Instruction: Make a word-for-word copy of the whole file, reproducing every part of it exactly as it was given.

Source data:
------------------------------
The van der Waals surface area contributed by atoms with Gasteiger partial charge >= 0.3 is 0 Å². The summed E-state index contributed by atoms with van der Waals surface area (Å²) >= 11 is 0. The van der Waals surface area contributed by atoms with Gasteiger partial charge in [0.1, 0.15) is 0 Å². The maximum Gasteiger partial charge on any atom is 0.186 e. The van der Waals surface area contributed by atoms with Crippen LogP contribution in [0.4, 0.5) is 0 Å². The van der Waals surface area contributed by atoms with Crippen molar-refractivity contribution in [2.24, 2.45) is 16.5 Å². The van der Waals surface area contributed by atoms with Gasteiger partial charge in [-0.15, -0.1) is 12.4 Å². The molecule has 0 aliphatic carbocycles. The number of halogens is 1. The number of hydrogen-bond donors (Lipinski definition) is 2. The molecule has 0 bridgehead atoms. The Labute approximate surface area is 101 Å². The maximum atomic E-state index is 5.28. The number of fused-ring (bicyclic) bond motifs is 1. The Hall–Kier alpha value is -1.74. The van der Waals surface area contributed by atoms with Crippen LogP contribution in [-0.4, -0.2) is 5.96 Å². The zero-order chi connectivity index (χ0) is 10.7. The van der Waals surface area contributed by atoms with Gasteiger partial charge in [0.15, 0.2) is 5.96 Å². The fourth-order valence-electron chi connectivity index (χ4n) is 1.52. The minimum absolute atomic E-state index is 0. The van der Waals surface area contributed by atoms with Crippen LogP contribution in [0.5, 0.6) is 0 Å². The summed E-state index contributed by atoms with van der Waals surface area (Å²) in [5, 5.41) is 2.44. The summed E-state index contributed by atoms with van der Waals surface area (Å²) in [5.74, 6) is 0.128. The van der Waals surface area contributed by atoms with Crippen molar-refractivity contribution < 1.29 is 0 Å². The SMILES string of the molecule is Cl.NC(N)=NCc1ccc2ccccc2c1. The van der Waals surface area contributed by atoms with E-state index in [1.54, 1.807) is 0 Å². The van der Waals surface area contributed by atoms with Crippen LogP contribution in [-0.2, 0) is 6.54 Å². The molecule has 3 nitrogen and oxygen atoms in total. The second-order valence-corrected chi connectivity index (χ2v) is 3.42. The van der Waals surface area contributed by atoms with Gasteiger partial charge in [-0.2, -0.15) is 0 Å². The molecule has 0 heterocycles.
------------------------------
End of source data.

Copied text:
The van der Waals surface area contributed by atoms with Gasteiger partial charge >= 0.3 is 0 Å². The summed E-state index contributed by atoms with van der Waals surface area (Å²) >= 11 is 0. The van der Waals surface area contributed by atoms with Gasteiger partial charge in [0.1, 0.15) is 0 Å². The maximum Gasteiger partial charge on any atom is 0.186 e. The van der Waals surface area contributed by atoms with Crippen LogP contribution in [0.4, 0.5) is 0 Å². The van der Waals surface area contributed by atoms with Crippen molar-refractivity contribution in [2.24, 2.45) is 16.5 Å². The van der Waals surface area contributed by atoms with Gasteiger partial charge in [-0.15, -0.1) is 12.4 Å². The molecule has 0 aliphatic carbocycles. The number of halogens is 1. The number of hydrogen-bond donors (Lipinski definition) is 2. The molecule has 0 bridgehead atoms. The Labute approximate surface area is 101 Å². The maximum atomic E-state index is 5.28. The number of fused-ring (bicyclic) bond motifs is 1. The Hall–Kier alpha value is -1.74. The van der Waals surface area contributed by atoms with Crippen LogP contribution in [-0.4, -0.2) is 5.96 Å². The zero-order chi connectivity index (χ0) is 10.7. The van der Waals surface area contributed by atoms with Gasteiger partial charge in [0.15, 0.2) is 5.96 Å². The fourth-order valence-electron chi connectivity index (χ4n) is 1.52. The minimum absolute atomic E-state index is 0. The van der Waals surface area contributed by atoms with Crippen LogP contribution in [0.5, 0.6) is 0 Å². The summed E-state index contributed by atoms with van der Waals surface area (Å²) in [5, 5.41) is 2.44. The summed E-state index contributed by atoms with van der Waals surface area (Å²) in [5.74, 6) is 0.128. The van der Waals surface area contributed by atoms with Crippen molar-refractivity contribution < 1.29 is 0 Å². The SMILES string of the molecule is Cl.NC(N)=NCc1ccc2ccccc2c1. The van der Waals surface area contributed by atoms with E-state index in [1.54, 1.807) is 0 Å². The van der Waals surface area contributed by atoms with Crippen LogP contribution in [-0.2, 0) is 6.54 Å². The molecule has 3 nitrogen and oxygen atoms in total. The second-order valence-corrected chi connectivity index (χ2v) is 3.42. The van der Waals surface area contributed by atoms with Gasteiger partial charge in [-0.2, -0.15) is 0 Å². The molecule has 0 heterocycles.